The Indomitable Mr Cotham: Missioner, Convict Chaplain and Monk

The Indomitable Mr Cotham: Missioner, Convict Chaplain and Monk

by Joanna Vials

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Overview

James Ambrose Cotham OSB (1810-1883) was a Douai monk of the English Benedictine Congregation, active as a missioner monk and colonial official in early colonial Tasmania, or Van Dieman’s Land as it was then called, and later as a missioner in England. When he arrived in Tasmania in 1835 local society was striving hard to shake off its despised reputation as ‘the sole gaol of England’ for transported convicts, and the social climate around his mission was one of hostility. Nevertheless, he was highly effective in working with transported convicts, especially women, despite inadequate resources from government departments and the personal antipathy of his Benedictine superior, Archbishop Polding of Sydney. At the start of his ministry in Tasmania he built Australia’s earliest Catholic parish church, St John’s in Richmond (later remodelled to plans provided by the English architect A. W. N. Pugin) On leaving Tasmania in 1851 Cotham returned to England and from 1852 to 1873 worked in the fashionable spa town of Cheltenham, which had a strong Evangelical tradition. In Cheltenham he used his mission to reconcile the aspirations of the rising professional class of English Catholics, predominantly converts, with the needs of alienated Irish immigrants, and he was responsible for building Charles Hansom’s Gothic Revival church of St Gregory the Great. Cotham had a reputation for simplicity and a direct and uncomplicated manner which today we might identify as a sign of personal integrity: these stayed with him throughout his life, as did his tenacity, humour, combativeness, and an intense dislike of rain. He remained close to his family, in Lancashire and Australia, withstanding the censure this brought from some of his Benedictine confrères when he used personal financial resources for their benefit. His brother Lawrence died as an ‘old colonist’ whose family had become thorough-going Australians within one generation. Making extensive use of his surviving papers, Joanna Vials’s new biography explores Cotham’s work in both Europe and the Antipodes, and by focusing on the wide reach of his life allows us insight into the interlocking relationships of family, religion and society in developing the spirit of an age.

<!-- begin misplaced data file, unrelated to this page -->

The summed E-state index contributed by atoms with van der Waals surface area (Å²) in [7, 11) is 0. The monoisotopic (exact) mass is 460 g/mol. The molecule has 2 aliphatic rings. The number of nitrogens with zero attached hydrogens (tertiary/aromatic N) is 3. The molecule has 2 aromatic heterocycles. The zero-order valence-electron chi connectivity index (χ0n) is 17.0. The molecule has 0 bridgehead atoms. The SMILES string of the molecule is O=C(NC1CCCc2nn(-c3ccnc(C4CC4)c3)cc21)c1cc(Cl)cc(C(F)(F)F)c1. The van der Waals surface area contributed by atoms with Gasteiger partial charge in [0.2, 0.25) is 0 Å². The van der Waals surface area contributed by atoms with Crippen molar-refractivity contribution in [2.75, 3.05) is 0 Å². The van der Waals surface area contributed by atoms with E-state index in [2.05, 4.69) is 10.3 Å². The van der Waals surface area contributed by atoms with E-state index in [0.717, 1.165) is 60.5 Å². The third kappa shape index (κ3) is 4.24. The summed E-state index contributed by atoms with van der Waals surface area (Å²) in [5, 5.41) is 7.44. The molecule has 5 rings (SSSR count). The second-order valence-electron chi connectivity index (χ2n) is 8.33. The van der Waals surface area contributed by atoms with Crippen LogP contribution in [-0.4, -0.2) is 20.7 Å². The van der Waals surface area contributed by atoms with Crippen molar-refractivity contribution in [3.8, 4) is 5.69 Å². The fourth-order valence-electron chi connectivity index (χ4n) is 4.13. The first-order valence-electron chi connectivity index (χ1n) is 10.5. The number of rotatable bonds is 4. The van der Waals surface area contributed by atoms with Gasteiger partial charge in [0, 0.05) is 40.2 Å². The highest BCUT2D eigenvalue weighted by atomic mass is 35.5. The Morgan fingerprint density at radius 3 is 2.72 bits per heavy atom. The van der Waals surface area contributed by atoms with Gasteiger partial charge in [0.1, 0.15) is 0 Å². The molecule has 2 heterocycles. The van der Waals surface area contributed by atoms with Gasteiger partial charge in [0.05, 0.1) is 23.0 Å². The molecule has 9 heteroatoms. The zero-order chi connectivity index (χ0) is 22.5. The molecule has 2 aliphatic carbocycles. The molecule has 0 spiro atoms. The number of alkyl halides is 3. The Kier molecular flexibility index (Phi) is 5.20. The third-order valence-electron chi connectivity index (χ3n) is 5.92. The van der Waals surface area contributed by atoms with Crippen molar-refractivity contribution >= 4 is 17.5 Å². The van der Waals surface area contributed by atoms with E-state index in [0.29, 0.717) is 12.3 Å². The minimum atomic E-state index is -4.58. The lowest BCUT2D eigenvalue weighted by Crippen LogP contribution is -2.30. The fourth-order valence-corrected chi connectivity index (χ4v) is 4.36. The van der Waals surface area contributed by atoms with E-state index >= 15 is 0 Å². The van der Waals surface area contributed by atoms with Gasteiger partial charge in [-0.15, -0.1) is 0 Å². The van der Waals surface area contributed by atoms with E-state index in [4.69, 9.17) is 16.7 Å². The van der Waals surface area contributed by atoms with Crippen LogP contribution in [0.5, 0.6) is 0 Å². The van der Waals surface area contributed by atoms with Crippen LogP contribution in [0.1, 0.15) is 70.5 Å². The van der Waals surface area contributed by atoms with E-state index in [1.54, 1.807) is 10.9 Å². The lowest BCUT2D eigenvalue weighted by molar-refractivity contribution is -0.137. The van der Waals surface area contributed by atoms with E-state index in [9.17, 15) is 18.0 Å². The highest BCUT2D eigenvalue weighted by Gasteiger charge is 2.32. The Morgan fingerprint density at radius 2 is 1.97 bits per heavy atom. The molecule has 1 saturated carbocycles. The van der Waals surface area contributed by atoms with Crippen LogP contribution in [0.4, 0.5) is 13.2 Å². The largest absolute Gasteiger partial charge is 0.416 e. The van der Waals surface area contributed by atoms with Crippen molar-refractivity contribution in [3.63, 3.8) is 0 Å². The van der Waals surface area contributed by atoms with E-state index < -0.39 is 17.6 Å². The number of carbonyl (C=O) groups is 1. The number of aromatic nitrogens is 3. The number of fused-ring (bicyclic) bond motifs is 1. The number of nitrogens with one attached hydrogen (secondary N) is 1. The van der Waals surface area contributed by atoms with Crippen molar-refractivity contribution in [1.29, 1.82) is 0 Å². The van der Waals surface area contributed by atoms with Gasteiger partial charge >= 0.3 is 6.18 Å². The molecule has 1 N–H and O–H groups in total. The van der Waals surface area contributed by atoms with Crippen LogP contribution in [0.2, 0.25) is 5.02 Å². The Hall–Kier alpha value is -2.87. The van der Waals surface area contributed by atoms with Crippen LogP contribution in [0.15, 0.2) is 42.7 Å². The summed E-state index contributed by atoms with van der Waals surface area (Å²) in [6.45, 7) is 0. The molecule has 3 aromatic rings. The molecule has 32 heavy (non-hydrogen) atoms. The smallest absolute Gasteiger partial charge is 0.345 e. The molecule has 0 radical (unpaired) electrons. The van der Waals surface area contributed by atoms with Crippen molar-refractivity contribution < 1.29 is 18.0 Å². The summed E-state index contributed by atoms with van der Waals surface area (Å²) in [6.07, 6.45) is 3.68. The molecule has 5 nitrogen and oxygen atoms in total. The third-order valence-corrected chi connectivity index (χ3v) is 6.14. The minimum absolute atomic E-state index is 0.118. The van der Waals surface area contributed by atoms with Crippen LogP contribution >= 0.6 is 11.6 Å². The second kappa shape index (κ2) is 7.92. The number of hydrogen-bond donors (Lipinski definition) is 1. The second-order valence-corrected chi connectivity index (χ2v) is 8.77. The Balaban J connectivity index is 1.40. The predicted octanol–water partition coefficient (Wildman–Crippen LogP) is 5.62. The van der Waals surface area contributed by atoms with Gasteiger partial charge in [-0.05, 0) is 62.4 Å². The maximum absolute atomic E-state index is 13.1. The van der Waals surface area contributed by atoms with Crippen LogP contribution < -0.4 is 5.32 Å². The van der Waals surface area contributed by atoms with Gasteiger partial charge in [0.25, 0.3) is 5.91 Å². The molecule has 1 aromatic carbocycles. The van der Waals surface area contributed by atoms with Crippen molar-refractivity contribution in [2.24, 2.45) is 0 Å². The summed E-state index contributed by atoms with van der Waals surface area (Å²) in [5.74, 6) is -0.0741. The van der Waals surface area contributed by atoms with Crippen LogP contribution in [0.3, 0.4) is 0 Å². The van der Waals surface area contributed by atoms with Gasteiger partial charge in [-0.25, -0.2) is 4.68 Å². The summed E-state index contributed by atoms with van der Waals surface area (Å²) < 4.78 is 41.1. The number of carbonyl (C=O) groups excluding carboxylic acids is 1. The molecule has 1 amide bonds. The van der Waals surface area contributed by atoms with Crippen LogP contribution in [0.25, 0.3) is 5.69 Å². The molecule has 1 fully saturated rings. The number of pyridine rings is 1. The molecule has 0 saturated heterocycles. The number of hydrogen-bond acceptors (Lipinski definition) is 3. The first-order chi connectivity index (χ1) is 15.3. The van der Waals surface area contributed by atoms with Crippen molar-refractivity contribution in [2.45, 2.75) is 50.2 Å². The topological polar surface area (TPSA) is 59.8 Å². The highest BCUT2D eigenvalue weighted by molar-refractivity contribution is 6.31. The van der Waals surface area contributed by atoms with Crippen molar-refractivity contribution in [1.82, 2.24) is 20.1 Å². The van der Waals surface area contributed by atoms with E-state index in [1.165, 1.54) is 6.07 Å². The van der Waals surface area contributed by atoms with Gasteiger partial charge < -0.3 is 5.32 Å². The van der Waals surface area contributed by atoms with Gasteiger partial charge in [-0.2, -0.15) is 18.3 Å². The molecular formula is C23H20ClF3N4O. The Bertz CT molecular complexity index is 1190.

Product Details

ISBN-13: 9780852449288
Publisher: Gracewing
Publication date: 01/10/2019
Pages: 624
Product dimensions: 6.00(w) x 9.00(h) x 1.38(d)

About the Author

Joanna Vials read Philosophy at the University of Warwick. After living for a time as a Carmelite nun at Quidenham, she took a Diploma in Pastoral Studies at Birmingham University and then followed a career as a relationship counsellor. Since settling in Cheltenham with her husband in 2007 she has researched the development of the presence of the Catholic Church in the town and she currently serves on the Committee of the Cheltenham Local History Society.

Table of Contents

PART ONE: ‘ENGLAND SEEMED HARDLY LARGE ENOUGH’.

1 ‘I was known there by the name of Little Larry’.

2 Alma Mater

3 ‘The Most Neglected Portion of the Catholic World’

4 ‘You may calculate upon no little trouble with him’.

5 A miserable state of affairs

6 Hobart and Richmond, 1835–1838

7 Launceston, 1838–1844

8 ‘Ce Jeune Prètre Parle le Francais’

9 Widening Horizons

10 Teetotal Society

11 Lawrence and Sarah Cotham in Van Diemen’s Land.

12 New Regimes

13 Taking up the Reins

14 In his own words

15 HMS Anson.

16 Quid prodest?.

17 Fr Cotham’s Oratory

18 Convict Chaplains in the Sole Gaol of England

19 ‘When You Destroy Hope in Man You Destroy

Everything’.

20 Congenial Pursuits.

21 Interlude: Visit to Port Phillip, 1846

22 ‘The Sure Prospect’—Loosening the Ties

23 ‘Called To Go On Board’.

PART TWO ‘THERE CAME A MAN OF INDOMITABLE ENERGY’.

24 Return to England

25 ‘Cheltenham, resort of the good and the gay’

26 ‘I consider it is time we should bestir ourselves in good

earnest.’

27 ‘Numerous but Poor’

28 Appeals and Tenders.

29 Co-Worker and Friend.

30 ‘A Ceremonial of a Very Gorgeous Character’

31 ‘Cum Illo Benè’

32 School Report: Making Good Progress.

33 ‘Much yet remains to be done.’

34 ‘I hope you will withstand their rascality.’

35 Celebrating the Divine Service

36 The Congregation of the Daughters of the Cross of

Liège

37 Reluctant Guarantor and Landlord.

38 Family Business and Financial Acumen

39 Indefatigable?.

40 Looking Beyond St Gregory’s

41 Resignation from the Cheltenham Mission

42 Leaving Douai Again

43 The Final Mission

44 Enforced Quiet

45 The Spolia of Ambrose Cotham’s Life

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